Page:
While many of us may not need encouragement to head to our local fast food joint, fast food mascots exist to promote the greasy, fatty, totally delicious foods of our favorite chain restaurants. If you're questioning your decision to head to the drive-thru, the frozen face of the Burger King or Ronald McDonald's painted smile will be just what you need to put your doubts aside and visit your favorite franchise. It might be flawed logic, but we're not complaining. Fast food mascots have given us plenty of fond memories throughout the years, and - even more importantly - plenty of content for some of our favorite memes.
However, not all mascots are created equal. Some of the best fast food mascots are also the stuff of nightmares. Certain creatures are lovable and sweet, but others are better left in the past. Check out the list of fast food mascots below to vote up your favorites and determine which mascots were a good branding choice, and which were a mistake.
History: When Wendy's first opened in 1969, founder Dave Thomas decided to use his 8-year-old daughter as the inspiration for his logo. Thus, Wendy's created a mascot people know and love: a freckled little girl with bright red hair that falls in impossibly voluminous pigtails sticking out from the sides of her head.
However, this depiction of Wendy served only as a logo, as the young girl never made it into Wendy's commercials. Later, Wendy appeared as a charismatic young woman who loved the food. Finally, Wendy appeared as herself. That's right, the real Wendy Thomas starred in a Wendy's ad, using her personal history to promote the fast food chain. Today, Wendy's still features the young, freckle-faced girl as their primary logo, even though the real Wendy Thomas has grown up.
Why She's Great: Wendy is undeniably recognizable. She's been the primary logo of Wendy's since the beginning and her image is irrevocably tied to the restaurant chain. Her personality is a central part of the fast food chain - that of a sweet young girl with plenty of pep and enthusiasm. Plus, her association with her father gives the brand a family feel, even though it has grown into a huge corporation.
History: Perhaps the most recognizable of the many McDonald's mascots, Ronald McDonald made his debut in 1963. He was originally based on Bozo the Clown after the character gained popularity in the 1950s. He was later dubbed the "Chief Happiness Officer" of the company and took up residence in a magical world called McDonaldland with his friends. McDonald's built a world around Ronald, giving them a huge advantage in advertising to children. Although the company has pulled back in using Ronald as their primary advertising personality, they still don't like to acknowledge that he's not real.
Why He's Great: Ronald McDonald is a happy-go-lucky character who just wants to bring joy to those around him. He's also one of the most recognizable fast food mascots in history. He transformed McDonald's into a source of entertainment for children, rather than simply a place to eat. Ronald always has plenty of stories to tell and he never stops smiling, even if his grin is painted on his face.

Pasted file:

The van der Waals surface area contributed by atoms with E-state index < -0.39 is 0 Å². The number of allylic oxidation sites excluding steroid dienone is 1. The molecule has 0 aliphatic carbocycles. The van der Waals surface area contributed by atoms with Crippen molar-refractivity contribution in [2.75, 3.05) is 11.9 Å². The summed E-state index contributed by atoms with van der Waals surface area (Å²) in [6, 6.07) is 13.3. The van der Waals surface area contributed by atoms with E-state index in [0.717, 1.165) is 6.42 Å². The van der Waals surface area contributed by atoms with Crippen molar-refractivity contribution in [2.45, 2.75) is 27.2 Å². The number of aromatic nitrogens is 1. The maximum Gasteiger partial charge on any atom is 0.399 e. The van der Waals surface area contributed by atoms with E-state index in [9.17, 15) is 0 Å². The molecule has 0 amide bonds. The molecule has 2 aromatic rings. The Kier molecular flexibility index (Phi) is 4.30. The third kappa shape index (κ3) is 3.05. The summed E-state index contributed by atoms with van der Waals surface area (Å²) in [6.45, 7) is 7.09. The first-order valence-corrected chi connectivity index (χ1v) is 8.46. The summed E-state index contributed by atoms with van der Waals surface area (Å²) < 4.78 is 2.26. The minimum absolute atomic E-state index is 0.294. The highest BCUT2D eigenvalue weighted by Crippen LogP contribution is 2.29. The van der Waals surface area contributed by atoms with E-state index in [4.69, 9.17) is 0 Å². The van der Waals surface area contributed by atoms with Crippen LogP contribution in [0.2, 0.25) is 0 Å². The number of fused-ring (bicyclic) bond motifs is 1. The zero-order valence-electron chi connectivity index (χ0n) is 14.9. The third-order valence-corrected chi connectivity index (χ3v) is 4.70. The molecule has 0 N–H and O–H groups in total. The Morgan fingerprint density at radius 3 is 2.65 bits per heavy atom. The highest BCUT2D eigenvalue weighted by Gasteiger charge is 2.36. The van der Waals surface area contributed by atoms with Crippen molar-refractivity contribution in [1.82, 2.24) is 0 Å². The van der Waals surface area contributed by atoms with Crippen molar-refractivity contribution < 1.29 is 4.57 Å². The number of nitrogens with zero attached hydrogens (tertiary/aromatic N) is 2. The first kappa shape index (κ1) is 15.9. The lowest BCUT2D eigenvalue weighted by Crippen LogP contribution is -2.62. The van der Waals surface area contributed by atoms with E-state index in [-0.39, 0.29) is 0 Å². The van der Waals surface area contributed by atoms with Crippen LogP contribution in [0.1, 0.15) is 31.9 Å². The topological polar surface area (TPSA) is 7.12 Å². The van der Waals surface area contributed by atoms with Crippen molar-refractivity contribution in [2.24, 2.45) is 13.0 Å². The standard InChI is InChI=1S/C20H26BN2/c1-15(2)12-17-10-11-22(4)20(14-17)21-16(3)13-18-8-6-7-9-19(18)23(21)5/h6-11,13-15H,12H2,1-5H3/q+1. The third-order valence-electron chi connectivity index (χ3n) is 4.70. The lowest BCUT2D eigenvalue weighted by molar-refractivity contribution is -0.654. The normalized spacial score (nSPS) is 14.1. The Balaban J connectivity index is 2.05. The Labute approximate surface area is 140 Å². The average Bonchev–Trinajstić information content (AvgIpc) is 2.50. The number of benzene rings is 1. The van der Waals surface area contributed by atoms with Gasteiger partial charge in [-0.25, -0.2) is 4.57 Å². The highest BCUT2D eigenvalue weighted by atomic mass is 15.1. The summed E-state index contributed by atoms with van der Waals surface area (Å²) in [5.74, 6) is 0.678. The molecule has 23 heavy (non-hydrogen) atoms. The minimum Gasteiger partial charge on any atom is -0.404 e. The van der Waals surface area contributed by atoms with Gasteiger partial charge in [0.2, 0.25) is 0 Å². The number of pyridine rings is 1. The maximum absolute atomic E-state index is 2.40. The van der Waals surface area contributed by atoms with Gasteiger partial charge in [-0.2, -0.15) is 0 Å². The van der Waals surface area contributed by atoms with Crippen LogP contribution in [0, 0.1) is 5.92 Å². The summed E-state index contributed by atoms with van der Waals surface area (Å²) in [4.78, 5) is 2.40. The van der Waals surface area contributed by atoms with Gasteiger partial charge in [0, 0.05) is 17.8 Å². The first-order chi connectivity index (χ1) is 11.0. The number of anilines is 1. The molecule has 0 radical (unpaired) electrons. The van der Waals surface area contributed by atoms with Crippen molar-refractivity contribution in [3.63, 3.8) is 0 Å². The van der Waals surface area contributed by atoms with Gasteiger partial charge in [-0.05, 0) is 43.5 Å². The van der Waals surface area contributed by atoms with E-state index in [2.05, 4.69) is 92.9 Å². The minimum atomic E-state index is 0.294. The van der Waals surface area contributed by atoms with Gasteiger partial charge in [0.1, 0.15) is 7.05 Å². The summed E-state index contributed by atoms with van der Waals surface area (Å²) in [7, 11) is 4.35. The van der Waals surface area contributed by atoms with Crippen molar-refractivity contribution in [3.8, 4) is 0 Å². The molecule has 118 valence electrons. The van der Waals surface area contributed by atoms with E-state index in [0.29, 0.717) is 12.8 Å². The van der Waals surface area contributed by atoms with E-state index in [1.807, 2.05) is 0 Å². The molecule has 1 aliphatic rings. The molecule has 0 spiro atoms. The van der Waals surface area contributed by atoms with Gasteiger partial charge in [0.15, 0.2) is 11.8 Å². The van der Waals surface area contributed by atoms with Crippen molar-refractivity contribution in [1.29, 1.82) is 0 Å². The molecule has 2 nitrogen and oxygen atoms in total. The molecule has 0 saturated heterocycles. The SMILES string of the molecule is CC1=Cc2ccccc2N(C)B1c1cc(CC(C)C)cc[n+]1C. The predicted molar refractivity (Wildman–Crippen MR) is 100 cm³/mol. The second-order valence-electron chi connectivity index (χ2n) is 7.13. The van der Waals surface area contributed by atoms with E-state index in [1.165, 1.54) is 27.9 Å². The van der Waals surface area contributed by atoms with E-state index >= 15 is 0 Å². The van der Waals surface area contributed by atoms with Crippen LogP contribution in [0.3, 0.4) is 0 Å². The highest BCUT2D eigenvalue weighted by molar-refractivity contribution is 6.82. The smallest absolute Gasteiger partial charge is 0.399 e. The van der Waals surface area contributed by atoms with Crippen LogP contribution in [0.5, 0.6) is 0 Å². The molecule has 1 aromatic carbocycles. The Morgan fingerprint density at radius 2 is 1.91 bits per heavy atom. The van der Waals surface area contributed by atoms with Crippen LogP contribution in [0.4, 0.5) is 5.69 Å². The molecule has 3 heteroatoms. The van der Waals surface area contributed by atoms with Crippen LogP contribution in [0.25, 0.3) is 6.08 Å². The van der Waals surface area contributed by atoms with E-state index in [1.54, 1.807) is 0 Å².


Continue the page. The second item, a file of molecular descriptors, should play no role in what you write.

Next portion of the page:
History: KFC's mascot is based on the original founder of the fast food chain, Harland David Sanders. Sanders got into the restaurant business in 1930 and was named an honorary Kentucky Colonel in 1935 because of his many contributions to the state's cuisine. He sold his Kentucky Fried Chicken corporation in 1964, though he remained the face of the brand. After his passing in 1980, Colonel Sanders remained a major part of KFC's branding as the man in the chain's logo, though his personality and history weren't featured in branding initiatives.
In 2015, KFC underwent a major marketing makeover that focused on bringing the Colonel back to the forefront of the brand. They hired various actors to play Colonel Sanders, focusing on the Colonel's contributions to the fast food chain and making his personality a major part of their marketing campaigns. Since then, the Colonel has been the primary focus in all KFC branding initiatives, including the release of a video game and a DC comic book.
Why He's Great: As a character, Colonel Sanders is a lovable, sweet old man with plenty of personal ties to KFC. He's often portrayed by comedians, which gives the brand plenty of room to create funny and innovative commercials.
History: In 1995, the popular chicken chain Chick-fil-A introduced their cow mascots. The cows stood on two legs, wore hats, and held billboards encouraging people to "Eat Mor Chikin." After the campaign experienced massive success, Chick-fil-A stuck with the cows as their primary mascots, using them for all of their branding initiatives ever since.
Why They're Great: While cows initially seem like an odd choice, the mascots push the idea that cows want you to eat more chicken in order to save bovine lives. The clever idea expanded into using real cows in commercials, resulting in plenty of meme-worthy content. While the idea itself is applause-worthy, the cows used in the commercials are also cute and talented, resulting in creative ads that you'll actually want to watch.